Painstaking Log Work Is Key to Restoring
Bluemont's Historic Snickersville Academy

July 23, 2012

Mark Zalewski

We have made a lot of progress on stabilizing the Snickersville Academy, Bluemont's first school, built in 1825. Be sure to visit us and see for yourself during the Bluemont Fair, September 15-16.

Mark ZalewskiUPDATE! September 1, 2012. With the expert guidance of knowlegeable Erik Westergard, a delicate process began in May to level the floor of the Old Schoolhouse and to repair or replace some logs in the much-weathered south wall.

Right: Standing by one of the orange house jacks, Mark Zalewski points to where damaged logs will be taken out and 20-foot logs will replace them. Note charred log upper right.

Investigation inside the south wall has discovered a major cause of weakening of that wall--a severely charred log evidencing some old fire damage, which probably occurred when people at some point tried to vent a cast-iron stove through the old chimney. Luckily the fire apparently went out before it consumed the entire structure. However, the stress was apparently enough to damage the south wall.

The first step in investigating the cause of the sloping floor on the north side of the building was to open the floor to gain access.  We found that a few of the stones supporting the floor joists in the northwest corner have moved over the century-plus, removing solid floor support. We placed temporary jacks under the joists to aid in the replacement of permanent stonework beneath them.

We have also removed some of the stone above the fireplace to allow proper access to the damaged chimney and to expose the logs that extend the entire width of the cabin in front of the chimney. 

Slowly, the south facing log wall will be jacked up to allow for removal of three time-worn logs and to fit new logs in the joinery style of 1825 log cabin corner joints. 

We carefully braced the structure on the inside as the work on the south wall went on.

We took out damaged logs and replaced them with
"new" (actually, old) 20-foot logs salvaged from another structure built at about the same time.

The log work on the south wall is complete. We replaced three complete logs and faced seven others.

In middle of log replacementAll of the chinking and daubing on the south wall has been removed. We power washed the south wall and then sprayed it with BoraCare (an insect and fungus repellent). The next phase of work will be to replace the chinking and daubing.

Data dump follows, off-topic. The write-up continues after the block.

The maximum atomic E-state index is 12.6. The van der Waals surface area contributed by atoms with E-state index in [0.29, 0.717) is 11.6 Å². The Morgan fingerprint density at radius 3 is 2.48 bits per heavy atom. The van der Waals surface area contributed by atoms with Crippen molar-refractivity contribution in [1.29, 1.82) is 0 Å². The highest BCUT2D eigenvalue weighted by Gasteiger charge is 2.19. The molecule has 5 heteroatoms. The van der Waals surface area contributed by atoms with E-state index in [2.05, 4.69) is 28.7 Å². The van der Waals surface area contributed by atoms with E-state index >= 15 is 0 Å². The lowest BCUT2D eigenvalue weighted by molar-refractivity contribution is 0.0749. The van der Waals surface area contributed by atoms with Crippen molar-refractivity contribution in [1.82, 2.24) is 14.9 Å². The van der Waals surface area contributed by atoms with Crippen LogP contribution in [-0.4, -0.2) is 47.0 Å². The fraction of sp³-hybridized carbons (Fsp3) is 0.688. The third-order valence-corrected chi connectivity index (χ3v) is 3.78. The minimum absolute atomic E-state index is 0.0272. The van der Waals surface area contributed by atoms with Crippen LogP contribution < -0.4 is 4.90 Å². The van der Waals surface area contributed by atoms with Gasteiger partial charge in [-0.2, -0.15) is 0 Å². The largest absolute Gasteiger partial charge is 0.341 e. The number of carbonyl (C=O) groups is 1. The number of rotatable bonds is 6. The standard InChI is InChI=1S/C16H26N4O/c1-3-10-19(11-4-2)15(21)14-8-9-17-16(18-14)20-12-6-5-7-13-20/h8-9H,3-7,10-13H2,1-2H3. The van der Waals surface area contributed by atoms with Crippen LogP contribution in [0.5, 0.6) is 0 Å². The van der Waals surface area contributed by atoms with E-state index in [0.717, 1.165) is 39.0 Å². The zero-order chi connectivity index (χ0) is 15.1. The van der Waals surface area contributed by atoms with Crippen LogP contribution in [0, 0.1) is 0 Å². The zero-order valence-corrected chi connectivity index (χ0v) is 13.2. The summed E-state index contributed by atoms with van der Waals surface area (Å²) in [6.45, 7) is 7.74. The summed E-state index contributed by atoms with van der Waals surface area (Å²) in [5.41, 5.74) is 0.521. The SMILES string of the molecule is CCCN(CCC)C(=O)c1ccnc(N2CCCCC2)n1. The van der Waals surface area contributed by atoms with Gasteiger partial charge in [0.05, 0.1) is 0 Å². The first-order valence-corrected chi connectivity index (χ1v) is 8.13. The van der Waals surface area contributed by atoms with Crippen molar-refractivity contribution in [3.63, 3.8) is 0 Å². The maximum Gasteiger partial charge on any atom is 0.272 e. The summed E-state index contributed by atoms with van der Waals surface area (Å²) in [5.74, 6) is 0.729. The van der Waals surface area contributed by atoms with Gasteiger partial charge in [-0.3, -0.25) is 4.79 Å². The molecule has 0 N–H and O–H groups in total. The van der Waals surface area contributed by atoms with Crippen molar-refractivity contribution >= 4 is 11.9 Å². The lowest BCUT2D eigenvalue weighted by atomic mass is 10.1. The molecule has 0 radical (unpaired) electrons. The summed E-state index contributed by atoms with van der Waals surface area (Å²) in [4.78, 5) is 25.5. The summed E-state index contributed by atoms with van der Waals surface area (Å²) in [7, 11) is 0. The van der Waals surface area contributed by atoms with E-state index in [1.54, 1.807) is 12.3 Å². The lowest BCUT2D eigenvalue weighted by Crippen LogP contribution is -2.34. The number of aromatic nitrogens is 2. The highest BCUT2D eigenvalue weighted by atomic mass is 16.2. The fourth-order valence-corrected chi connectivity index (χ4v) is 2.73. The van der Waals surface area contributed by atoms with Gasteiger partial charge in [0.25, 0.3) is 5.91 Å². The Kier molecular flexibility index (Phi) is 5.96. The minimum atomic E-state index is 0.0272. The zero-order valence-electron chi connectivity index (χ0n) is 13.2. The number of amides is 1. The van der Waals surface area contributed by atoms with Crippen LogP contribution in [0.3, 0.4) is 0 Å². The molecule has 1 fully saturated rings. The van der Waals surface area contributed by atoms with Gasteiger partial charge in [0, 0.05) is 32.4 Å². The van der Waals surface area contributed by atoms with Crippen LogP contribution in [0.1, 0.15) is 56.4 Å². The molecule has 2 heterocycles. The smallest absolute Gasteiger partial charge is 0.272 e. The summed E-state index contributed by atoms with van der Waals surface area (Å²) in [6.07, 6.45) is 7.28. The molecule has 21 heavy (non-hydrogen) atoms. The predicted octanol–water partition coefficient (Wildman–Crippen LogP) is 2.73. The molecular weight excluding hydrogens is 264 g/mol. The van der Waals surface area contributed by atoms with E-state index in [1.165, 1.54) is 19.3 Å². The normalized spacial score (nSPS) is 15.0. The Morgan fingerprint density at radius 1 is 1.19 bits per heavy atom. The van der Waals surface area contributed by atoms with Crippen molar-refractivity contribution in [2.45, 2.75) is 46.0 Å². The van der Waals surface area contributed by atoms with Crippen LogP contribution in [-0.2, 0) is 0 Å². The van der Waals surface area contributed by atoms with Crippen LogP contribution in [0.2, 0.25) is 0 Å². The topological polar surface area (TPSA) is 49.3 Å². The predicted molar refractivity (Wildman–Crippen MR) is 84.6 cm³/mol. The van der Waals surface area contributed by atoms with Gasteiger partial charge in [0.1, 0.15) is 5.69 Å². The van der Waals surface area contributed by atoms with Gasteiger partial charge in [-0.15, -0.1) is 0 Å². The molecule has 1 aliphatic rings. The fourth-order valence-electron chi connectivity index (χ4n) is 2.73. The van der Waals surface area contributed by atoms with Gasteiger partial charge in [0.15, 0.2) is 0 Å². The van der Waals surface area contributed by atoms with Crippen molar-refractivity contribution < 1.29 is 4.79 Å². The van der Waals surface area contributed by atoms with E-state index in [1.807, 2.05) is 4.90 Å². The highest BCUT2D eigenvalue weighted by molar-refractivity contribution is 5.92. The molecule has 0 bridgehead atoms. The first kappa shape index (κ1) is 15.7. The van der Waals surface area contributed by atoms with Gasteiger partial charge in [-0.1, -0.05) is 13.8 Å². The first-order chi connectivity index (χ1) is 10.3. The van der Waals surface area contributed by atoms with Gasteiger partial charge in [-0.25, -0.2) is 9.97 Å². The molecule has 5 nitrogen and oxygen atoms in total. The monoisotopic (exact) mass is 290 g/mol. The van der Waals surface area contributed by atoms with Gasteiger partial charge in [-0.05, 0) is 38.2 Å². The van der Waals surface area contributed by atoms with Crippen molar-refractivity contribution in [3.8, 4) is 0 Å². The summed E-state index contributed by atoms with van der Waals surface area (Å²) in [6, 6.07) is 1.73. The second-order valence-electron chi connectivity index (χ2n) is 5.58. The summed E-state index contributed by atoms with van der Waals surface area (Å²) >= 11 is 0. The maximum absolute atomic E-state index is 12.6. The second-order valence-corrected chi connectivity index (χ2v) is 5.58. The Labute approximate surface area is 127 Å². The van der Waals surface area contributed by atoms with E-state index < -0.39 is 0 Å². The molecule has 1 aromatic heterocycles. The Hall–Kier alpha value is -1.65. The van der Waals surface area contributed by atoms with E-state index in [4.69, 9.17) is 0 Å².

Now that we have exposed the entire south log wall down to the foundation, we can see that the log cabin has moved over time about six inches nort,h which explains why the floor is somewhat spongy in areas (little to no floor support on south and north). Eric Westergard and Ed Ashby are investigating the possibility of moving the entire cabin back (south 6 inches) onto its original southern foundation and repairing the bulge in the north foundation . This task will fit into our existing plans, since the bottom logs on the west and east walls will need to be repaired or replaced in any case, and this could be part of the repositioning of the cabin.

What all of this means for the Bluemont Fair is that the chinking and daubing will be in place at all of the corners of the log walls, but there may be open spaces between the logs in the main section of the south wall between the chimney and the corners. The corner chinking and daubing will give the building strength on all the corners.

We will, however, be able to remove the metal piping internal braces and get the Academy in shape to welcome curious visitors by the date of the Fair.

Keep up with our progress on Bluemont's first school. Read the Summer 2012 issue of our newsletter on the Snickersville Academy and life in Bluemont: The Log Book.